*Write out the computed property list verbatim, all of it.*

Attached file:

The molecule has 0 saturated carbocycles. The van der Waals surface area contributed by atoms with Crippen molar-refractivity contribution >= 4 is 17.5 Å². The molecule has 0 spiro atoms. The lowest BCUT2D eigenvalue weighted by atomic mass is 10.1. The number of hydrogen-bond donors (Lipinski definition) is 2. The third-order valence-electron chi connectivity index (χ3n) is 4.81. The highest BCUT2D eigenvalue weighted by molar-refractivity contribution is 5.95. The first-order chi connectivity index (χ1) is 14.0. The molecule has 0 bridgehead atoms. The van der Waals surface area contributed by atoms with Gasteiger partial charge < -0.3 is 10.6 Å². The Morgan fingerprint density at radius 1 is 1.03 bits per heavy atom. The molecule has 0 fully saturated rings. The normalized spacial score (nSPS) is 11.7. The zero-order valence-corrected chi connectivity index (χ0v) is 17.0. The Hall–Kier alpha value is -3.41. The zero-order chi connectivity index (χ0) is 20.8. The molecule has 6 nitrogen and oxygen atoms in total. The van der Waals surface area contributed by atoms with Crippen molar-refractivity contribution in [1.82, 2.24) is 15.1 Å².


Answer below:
The molecule has 0 saturated carbocycles. The van der Waals surface area contributed by atoms with Crippen molar-refractivity contribution >= 4 is 17.5 Å². The molecule has 0 spiro atoms. The lowest BCUT2D eigenvalue weighted by atomic mass is 10.1. The number of hydrogen-bond donors (Lipinski definition) is 2. The third-order valence-electron chi connectivity index (χ3n) is 4.81. The highest BCUT2D eigenvalue weighted by molar-refractivity contribution is 5.95. The first-order chi connectivity index (χ1) is 14.0. The molecule has 0 bridgehead atoms. The van der Waals surface area contributed by atoms with Gasteiger partial charge < -0.3 is 10.6 Å². The Morgan fingerprint density at radius 1 is 1.03 bits per heavy atom. The molecule has 0 fully saturated rings. The normalized spacial score (nSPS) is 11.7. The zero-order valence-corrected chi connectivity index (χ0v) is 17.0. The Hall–Kier alpha value is -3.41. The zero-order chi connectivity index (χ0) is 20.8. The molecule has 6 nitrogen and oxygen atoms in total. The van der Waals surface area contributed by atoms with Crippen molar-refractivity contribution in [1.82, 2.24) is 15.1 Å².